We also need to keep in mind that the Delta variant changes the math, and subsequent variants may change it further. The R0 of the Delta variant of SARS-CoV-2 is currently estimated between 6 and 7. If we use a value of 6.5, we get a herd immunity threshold of 85%. You can see how that model would play out above. You’ll note that the higher infectivity means the peak occurs sooner and gets higher, and nearly everyone winds up infected at some point despite the population eventually reaching the herd immunity threshold. That’s because so many people are infected so quickly and stay infected for a while before recovering that everyone gets infected, and then enough of them recover to cross the herd immunity threshold.
But of course that simulation looks nothing like what has actually occurred in the United States. Most obviously, we didn’t start with the Delta variant. Also significantly, we intervened with masks, distancing, remote work & school, and eventually vaccines. Those interventions can be represented by changes to the model parameters over time, driving transmission up or down. I took a crack at tweaking the parameters to create a timeline that at least broadly followed the contours of the US case counts to date. I’ve charted the counts of new cases above (you can compare with the top chart on this page of actual data), along with the changing Rt that I used to get those results. Basically, I started at 2.5, then simulated interventions to bring it down just below 1, then allowed it to fluctuate above and below 1 to track the ups and downs, then a few months ago started it increasing up to 6.5. I also simulated vaccination such that 50% of the population is vaccinated by the end of simulation, comparable to the current situation. This is still a very crude model that differs from reality in meaningful ways, such as the lack of accounting for asymptomatic infections that didn’t get counted as cases or the fact that immunity is not 100% effective. And the case counts drop much lower through this spring than actually happened; I couldn’t find the right parameters to get a closer match. Still, we can ask what the transition to herd immunity will look like in this simulation as a closer approximation to our circumstances than the completely naïve model we looked at before.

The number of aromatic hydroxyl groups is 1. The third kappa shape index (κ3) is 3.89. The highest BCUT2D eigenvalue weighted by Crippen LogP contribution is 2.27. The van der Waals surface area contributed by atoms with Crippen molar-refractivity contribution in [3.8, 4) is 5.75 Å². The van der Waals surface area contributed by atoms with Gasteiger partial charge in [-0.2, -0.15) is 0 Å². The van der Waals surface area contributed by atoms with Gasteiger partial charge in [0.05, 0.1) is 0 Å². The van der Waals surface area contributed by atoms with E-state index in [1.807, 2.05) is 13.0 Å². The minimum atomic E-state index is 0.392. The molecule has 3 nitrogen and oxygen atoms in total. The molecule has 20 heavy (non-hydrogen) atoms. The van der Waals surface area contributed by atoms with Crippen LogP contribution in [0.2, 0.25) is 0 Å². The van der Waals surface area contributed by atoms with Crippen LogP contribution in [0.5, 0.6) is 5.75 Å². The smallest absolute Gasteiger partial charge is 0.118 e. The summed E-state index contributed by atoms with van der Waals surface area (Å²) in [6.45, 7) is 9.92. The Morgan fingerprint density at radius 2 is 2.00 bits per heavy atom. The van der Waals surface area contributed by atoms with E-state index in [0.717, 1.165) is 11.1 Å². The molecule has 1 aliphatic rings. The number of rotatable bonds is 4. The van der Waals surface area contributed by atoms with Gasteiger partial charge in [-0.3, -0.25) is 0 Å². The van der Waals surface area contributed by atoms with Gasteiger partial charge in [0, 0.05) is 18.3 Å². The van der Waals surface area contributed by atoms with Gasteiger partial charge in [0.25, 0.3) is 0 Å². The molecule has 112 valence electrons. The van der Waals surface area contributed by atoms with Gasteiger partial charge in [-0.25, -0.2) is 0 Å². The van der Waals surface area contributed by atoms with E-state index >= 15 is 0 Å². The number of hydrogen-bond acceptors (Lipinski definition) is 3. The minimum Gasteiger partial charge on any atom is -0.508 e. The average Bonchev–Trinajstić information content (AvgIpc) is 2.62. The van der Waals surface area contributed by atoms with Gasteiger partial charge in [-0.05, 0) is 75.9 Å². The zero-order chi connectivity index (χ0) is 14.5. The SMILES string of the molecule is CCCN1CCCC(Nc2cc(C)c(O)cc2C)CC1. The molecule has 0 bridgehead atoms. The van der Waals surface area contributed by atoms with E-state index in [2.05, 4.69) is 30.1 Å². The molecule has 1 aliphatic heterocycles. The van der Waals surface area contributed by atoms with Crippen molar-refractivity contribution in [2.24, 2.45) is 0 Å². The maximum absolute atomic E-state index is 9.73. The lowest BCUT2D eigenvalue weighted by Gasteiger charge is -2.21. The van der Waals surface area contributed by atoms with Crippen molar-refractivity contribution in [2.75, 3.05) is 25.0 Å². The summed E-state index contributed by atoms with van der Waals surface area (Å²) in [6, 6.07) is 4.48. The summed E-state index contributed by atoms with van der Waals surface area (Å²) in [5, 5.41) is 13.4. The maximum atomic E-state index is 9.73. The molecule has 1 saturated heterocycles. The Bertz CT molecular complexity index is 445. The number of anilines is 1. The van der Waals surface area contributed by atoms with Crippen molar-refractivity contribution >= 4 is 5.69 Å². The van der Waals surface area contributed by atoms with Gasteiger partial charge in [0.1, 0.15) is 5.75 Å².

I let the simulation run from where it left off (now) through to mid-February of next year, completing two full years. I allowed vaccination to continue until 90% of the population was resistant, to allow for some persistent decliners, folks who are medically ineligible, and the youngest children who may not be vaccinated in that time frame. Note that the fraction of vaccinated tops out lower than that; this is because the model doesn’t take into account those who were infected and then vaccinated. I also allowed the Rt to stay at 6.5, just to see the behavior. I don’t think this is a realistic assumption; we are likely to continue intervening to reduce it. But the point here is not to provide robust predictions of what I think will happen, just a simulation to build our intuition of what herd immunity looks like in different scenarios.
I’ve also charted the SIR percentages as before (above) so you can see what that looks like compared to the simpler models. In this particular simulation, even with incomplete vaccination and no further mitigation, a fraction of susceptible people remain at the end, in contrast to the constant 6.5 model. Also notice how different these trajectories are. Even in the constant 2.5 model, at one point 25% of the population is infected all at once. Our mitigation efforts successfully flattened the curve, keeping us far away from that worst-case (and probably not entirely realistic) scenario. And there is reason to think some further mitigation on top of the ongoing vaccination campaign would be worthwhile.
I know this was a bit longer than normal, but I hope this discussion gives you a better sense of what herd immunity means–and doesn’t mean–and provides some encouragement that we still have opportunities to love our neighbors to maximize the benefits from herd immunity to the vulnerable folks who cannot be vaccinated.